Gov. LePage is an unreconstructed Social Darwinian

In my American history survey course that covers roughly 1877 till the present, I recently discussed Social Darwinism. That was the deliberate misreading of Charles Darwin’s theory of evolution to apply to human societies, particularly to public policy. Darwin never intended for his scientific observations and in turn sophisticated theories to be applied to 19th-century England or any other society. Yet persons in England, in America, and elsewhere who wanted scientific justification for doing nothing to help the most vulnerable members of their societies–the poor, the unemployed, the starving, the homeless, the mentally and physically challenged—constructed the fiction that became Social Darwinism.

These folks justified letting their otherwise heartless and cruel arguments  and policies by claiming that allowing disadvantaged people to survive, much less to have children, would harm the overall health of societies’ more worthy citizens. Best to let “nature take its course” and know that, in the long run, this was the right thing to do.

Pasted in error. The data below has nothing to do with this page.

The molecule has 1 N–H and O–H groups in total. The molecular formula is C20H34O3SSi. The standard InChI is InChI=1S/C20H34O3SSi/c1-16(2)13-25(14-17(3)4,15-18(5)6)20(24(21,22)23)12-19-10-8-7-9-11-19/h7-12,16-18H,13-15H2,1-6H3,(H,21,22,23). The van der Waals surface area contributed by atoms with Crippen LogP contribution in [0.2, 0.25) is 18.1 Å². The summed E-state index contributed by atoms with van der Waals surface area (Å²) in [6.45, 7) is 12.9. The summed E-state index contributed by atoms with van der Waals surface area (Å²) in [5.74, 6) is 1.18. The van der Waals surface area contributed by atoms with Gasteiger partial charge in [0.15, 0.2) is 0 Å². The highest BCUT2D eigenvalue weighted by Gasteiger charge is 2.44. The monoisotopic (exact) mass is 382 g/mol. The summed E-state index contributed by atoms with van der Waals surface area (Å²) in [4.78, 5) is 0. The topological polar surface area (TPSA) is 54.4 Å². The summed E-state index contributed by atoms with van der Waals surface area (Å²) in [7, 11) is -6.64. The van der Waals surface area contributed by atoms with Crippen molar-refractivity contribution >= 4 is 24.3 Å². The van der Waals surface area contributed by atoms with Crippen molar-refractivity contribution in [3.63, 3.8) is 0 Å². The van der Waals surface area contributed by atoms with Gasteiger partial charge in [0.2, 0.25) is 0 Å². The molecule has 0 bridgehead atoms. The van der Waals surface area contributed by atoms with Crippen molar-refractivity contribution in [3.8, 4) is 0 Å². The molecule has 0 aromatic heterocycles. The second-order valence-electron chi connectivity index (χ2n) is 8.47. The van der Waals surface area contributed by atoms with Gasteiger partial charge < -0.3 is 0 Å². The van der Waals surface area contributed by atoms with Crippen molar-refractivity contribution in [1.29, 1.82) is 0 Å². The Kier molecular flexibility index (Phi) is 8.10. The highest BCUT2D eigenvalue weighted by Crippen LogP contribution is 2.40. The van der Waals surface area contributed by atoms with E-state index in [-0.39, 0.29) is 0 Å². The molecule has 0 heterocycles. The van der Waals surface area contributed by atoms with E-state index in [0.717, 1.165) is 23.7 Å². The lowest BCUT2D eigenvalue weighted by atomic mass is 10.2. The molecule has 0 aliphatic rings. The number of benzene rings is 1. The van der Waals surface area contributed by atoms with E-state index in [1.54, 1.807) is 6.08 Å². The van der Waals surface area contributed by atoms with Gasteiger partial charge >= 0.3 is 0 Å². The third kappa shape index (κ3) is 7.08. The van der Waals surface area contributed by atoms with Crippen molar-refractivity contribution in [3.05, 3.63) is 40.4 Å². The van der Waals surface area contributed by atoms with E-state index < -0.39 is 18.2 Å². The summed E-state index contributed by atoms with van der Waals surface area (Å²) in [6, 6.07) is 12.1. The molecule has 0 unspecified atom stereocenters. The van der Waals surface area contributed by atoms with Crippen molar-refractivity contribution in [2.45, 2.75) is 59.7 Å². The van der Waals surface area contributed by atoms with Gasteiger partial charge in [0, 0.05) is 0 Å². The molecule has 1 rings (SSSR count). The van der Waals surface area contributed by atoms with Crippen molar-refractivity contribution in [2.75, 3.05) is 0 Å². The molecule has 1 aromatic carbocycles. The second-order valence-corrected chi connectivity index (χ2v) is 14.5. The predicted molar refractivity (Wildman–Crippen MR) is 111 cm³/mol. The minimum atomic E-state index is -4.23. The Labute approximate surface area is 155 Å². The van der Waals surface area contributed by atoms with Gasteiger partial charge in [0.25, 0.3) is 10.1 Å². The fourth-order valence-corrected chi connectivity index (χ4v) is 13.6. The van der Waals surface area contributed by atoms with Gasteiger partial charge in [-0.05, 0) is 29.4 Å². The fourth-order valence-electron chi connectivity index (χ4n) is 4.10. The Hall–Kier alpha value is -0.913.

It finally dawned on me that Gov. LePage holds identical views. This may explain his seemingly erratic decisions rather than having been a victim of bullying in his youth or having a problem with alcohol. His implicit embrace of Social Darwinism  goes beyond his obvious dislike of people “from away”—and especially people of color “from away”–and his passion to make the richest Mainers ever richer and the poorest Mainers ever poorer.

No, Gov. LePage goes out of his way to veto bipartisan bills that would help other Mainers without much if any cost to the state; rejects federal aid for countless causes that also would likewise not cost the state much if anything; and dismisses as sour grapes the pleas of those persons and of humanitarian agencies that want to help them survive…

Just in recent days the Governor has without explanation returned a $3 million annual federal  grant that had been used effectively for its first two years and that was helping teenagers and young adults at risk for serious mental illness. That was followed by the possible loss of jobs  by 51 state workers if the state contracts instead with a private agency. for  job training for  welfare recipients. The Governor dismissed the pleas not to terminate those 51 experienced workers with the same contempt he shows others who might be harmed by his policies and vetoes.

The nineteenth-century Social Darwinians didn’t lose any sleep over what they did. Far from it. They believed that they  would be judged as  heroes, not villains. I strongly suspect that Paul LePage has the same excessive self-esteem.